Wireless networking is experiencing a period of exciting change with the development of new generations - from 5G to 6G, WiFi 6 and 7 - offering new use cases and business cases

Alongside this, broader trends include higher THz frequencies, LiFi and beyond, as well as the increasing role of Artificial Intelligence, small cells and disaggregation of networks, from 5G Service-Based Architectures to Open RAN.

The UK has a strong presence in wireless networking, from large established mobile network operators to exciting organisations taking advantage of the shift towards open networks.

Wireless networking

There are four types of common wireless networks:

  • Local Access Network (LAN): A local-area network is a computer network that exists at a single site, such as a home or office building. It can be used to connect a variety of components, such as computers, printers, mobile phones, tablets, game consoles, and data storage devices. Wi-Fi is the most commonly known wireless LAN, which operates on 2.4GHz and 5GHz spectrum bands.
  • Personal-Area Network (PAN): a network centralised around the devices of a single person in a single location, such as computers, phones, game consoles and other peripheral devices.  They are common inside homes and small office buildings, with Bluetooth being the most commonly known wireless PAN.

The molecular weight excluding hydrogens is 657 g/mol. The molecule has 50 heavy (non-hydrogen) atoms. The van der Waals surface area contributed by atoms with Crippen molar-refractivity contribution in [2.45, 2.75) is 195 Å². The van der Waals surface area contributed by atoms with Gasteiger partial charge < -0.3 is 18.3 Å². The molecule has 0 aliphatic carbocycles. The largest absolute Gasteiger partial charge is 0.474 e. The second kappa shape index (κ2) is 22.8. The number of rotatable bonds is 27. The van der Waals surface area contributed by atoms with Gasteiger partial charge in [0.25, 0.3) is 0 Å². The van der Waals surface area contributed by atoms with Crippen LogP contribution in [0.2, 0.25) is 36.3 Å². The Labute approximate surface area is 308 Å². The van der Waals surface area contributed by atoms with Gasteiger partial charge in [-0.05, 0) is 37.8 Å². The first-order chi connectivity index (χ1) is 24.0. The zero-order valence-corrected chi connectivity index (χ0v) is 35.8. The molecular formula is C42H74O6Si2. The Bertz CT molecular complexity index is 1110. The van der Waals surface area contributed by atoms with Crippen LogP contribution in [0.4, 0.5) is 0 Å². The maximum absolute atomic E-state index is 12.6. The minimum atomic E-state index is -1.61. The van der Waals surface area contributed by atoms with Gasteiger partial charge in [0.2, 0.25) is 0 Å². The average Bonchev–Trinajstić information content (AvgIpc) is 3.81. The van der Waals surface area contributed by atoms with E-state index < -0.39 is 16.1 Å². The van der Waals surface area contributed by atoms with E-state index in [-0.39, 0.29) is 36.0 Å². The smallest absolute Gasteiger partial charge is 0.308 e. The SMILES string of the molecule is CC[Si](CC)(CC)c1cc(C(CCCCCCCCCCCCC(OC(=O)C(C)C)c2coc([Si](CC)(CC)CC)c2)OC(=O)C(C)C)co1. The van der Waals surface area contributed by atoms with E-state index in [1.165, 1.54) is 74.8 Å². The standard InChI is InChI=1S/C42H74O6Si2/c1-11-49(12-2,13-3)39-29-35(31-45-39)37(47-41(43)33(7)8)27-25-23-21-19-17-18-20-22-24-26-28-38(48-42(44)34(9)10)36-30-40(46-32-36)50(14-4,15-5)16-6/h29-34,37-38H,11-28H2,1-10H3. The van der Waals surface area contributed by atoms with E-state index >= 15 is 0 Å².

• Metropolitan Area Network (MAN): a network that spans a small geographical area, such as a business or college campus.  The key differentiator with a LAN is the size of coverage, with a MAN capable of covering several square miles.  Large organisations may use a MAN if they have a sizeable campus and need to manage key components such as HVAC and electrical systems.
  • Wide-Area Network (WAN): a network covering a very large area, such as an entire city or borough.  Like the internet, a WAN can contain smaller LANs and MANs.  Mobile cellular telecoms services are the most commonly known wireless WANs.

Following a career in wireless technology in industry, academia, regulation and policy I'm well aware of both the world-class potential and the challenges faced today by the UK wireless technology researchers and companies. It's therefore a real privilege to be chairing the UKTIN wireless technology expert working group to build on the strengths and mitigate the challenges to help restore UK wireless technology capability and to reconnect a vibrant and internationally-connected wireless telecoms ecosystem.”


Chair, Wireless Networking Technologies Group

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Our focus areas
  • Trend to higher frequencies 
  • AI and automation
  • 6G and associated themes
  • Spectrum management
  • Standards